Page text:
Wednesday, July 1, 2015

     A small buzzing drone flies slowly back and forth above the wooden-planked bridge over Bayou St. John.  A professional film crew pans the crowd and inserts a huge microphone close to the chanting congregants.  It's Saint John's Eve and Sallie Ann Glassman, our respected vodun (also called "voodoo") queen, has gathered us together to commemorate this day. 
     I’m one of about one hundred attendees who are all wearing white loose-fitting clothes that are perfect for the summer evening.  Still, I feel the sweat roll down my back and have to brush it away from my eyes.  On the middle of the bridge, a gorgeous sculpture of Marie Laveau stands with flowers at her feet.  Participants line up to gift her with eggs, candles and more flowers.  The light is perfect.  Magic hour. 
    The drone and the film crew have thankfully disappeared as the sun sets and the Creole chants heat up.  Many in the crowd choose to wait their turn for their head washings.  Sallie Ann and a few others will gently rinse the participants' heads with blessed water.  They return to their friends in the crowd smiling and with scarves covering their wet hair.  Their friends embrace them as if they've returned from an invigorating journey.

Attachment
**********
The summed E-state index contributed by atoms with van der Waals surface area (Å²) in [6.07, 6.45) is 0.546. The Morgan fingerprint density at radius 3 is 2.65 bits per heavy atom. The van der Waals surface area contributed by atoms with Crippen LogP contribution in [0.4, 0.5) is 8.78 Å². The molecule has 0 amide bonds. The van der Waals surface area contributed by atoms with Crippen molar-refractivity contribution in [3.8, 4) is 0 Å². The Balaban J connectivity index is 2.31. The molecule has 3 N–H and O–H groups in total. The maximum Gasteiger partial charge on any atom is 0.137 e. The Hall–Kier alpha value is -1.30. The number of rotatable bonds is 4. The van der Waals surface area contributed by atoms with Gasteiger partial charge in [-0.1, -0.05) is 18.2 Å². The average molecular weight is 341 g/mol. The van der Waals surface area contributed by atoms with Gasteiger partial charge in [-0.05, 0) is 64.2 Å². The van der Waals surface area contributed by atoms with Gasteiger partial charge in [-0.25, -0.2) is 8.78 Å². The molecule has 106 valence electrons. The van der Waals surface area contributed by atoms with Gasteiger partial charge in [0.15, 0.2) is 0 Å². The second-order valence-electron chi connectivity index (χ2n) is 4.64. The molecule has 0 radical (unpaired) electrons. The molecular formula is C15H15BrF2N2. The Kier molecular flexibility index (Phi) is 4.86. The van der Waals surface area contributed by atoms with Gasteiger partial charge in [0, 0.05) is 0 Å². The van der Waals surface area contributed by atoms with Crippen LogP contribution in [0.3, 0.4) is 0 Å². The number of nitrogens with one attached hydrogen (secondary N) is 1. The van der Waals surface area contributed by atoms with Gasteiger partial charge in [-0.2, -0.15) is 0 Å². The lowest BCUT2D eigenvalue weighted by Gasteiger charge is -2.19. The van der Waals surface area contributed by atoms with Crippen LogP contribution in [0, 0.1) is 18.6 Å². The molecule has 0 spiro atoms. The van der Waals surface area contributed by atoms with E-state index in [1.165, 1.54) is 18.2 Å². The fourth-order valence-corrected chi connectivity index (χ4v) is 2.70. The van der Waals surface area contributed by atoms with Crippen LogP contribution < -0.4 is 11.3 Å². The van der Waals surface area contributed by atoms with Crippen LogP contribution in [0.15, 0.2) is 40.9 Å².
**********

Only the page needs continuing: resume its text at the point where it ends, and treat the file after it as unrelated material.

This is my third vodun ceremony and while I’m fulfilling a photographic dream, I’m also denying myself an opportunity to be fully open to the spirit of Marie Laveau.  My bulky camera strictly places me on the side of the observer or so I thought.  Two years ago,  I had serious doubts about the existence of the spirit world.  Then a close neighbor and friend-- someone whom I've always considered to be hyper-rational-- shared her one-time possession experience with me and I became a believer.  She was so affected by a spirit during one of the ceremonies that she couldn't find her way back home just a few blocks away. 
     The evening light fades along with my energy.  Since camera flash isn't appropriate at ceremonies, there's nothing more for me to do.  I reluctantly begin to head home with an empty feeling in my gut.  Accompanied by chanting in the background, I walk toward the street and before I come to the bridge's end, my own spirit and energy seem to lift.  In fact, I begin to feel a bit mischievous.  I look around at the couples and small groups of friends sitting on the banks of the bayou.  There’s a tiny piece of moon in the black sky.  A young man raises his arms for balance while walking on the bridge rail.
    I begin to shoot upward toward available light in the atmosphere.  Since I'm outside the ritual, I  can now use my flash.  I begin to dance to the chants.  Step, shoot.  Step, shoot.  I'm curious and childlike.  I review the images in the camera and they're perfect illustrations of the ceremony and the night itself.   In the end, I believe I was partially present.  Next time I'll do better but it may mean leaving the camera at home.  

No comments:

Post a Comment